The gold market slid lower in overnight and early trading Monday, pressured in part by moderate strength in the U.S. dollar. Fundamentally and technically, the U.S. dollar is poised for potential near-term gains, which in turn could weigh moderately on the gold market.
Inverse dynamic could weigh on gold. On one hand, the gold market became slightly overextended on the upside last week, following strong price gains. And, on the other hand, the U.S. dollar index fell toward the bottom of a recent neutral range and is now turning higher from that floor. The inverse relationship between gold and the dollar could pressure the metal near-term as the dollar bulls gather momentum.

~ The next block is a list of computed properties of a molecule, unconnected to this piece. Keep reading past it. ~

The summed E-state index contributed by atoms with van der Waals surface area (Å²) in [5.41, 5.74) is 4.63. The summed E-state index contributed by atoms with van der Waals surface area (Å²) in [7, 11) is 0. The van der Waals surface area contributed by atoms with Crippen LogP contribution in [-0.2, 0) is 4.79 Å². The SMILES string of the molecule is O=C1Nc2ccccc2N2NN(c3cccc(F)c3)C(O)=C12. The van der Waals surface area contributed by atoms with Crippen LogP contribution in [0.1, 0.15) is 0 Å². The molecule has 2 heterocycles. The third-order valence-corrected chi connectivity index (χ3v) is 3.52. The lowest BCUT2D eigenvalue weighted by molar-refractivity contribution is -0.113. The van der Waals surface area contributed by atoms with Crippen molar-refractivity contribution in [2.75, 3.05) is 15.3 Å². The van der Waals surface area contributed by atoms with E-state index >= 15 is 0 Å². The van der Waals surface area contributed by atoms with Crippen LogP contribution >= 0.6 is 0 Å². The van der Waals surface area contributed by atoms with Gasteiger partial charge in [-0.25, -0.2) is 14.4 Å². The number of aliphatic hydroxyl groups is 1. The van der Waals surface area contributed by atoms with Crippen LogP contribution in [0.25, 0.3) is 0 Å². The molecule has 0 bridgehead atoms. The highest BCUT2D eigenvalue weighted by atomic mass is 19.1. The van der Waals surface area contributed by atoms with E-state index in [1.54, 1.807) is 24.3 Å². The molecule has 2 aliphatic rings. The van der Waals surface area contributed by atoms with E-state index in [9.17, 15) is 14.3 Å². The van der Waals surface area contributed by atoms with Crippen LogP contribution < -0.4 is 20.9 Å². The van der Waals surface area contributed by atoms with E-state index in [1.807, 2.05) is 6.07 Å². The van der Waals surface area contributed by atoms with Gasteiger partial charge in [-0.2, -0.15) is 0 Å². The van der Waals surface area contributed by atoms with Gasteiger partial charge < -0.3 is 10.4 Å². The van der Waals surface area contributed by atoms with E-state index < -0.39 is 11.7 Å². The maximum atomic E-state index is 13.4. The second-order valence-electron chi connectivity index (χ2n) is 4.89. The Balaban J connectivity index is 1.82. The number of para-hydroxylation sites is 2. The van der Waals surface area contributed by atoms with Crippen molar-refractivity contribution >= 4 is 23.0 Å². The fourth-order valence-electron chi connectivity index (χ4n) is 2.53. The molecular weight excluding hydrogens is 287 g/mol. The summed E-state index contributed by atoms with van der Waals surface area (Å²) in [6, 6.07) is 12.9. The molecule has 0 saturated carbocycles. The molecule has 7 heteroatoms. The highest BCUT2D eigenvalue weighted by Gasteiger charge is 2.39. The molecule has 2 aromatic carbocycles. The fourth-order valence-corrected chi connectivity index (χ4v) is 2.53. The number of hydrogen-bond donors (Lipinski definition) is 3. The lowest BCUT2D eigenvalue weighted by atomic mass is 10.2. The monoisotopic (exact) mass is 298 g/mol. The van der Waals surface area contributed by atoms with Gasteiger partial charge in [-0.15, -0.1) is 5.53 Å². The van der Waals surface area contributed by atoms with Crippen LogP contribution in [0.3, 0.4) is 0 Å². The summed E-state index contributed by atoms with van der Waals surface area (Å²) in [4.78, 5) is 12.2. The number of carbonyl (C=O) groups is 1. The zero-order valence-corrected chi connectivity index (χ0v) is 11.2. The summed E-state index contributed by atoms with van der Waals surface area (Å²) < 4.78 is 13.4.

Factors that could support the dollar, which would be gold-bearish:
The dollar index has been trapped in a large sideways range since mid-May. The dollar fell toward the lower reaches of that neutral range last week and turned higher. In a typical range trade environment, the dollar would now be vulnerable for a push toward the middle or top of the range.
Initial resistance and bullish target for the dollar index lies at 96.70, the Sept. 25 daily high.
Fundamentally, the dollar remains the “best of the worst.” While the timing of a US Federal Reserve rate hike remains highly uncertain, the American central bank is still expected to hike at some point over the next several months. The European Central Bank (ECB) meets on Thursday and there is speculation they could extend their quantitative easing program beyond September 2016.
Bottom line: Monetary policy outlook differentials favor the dollar.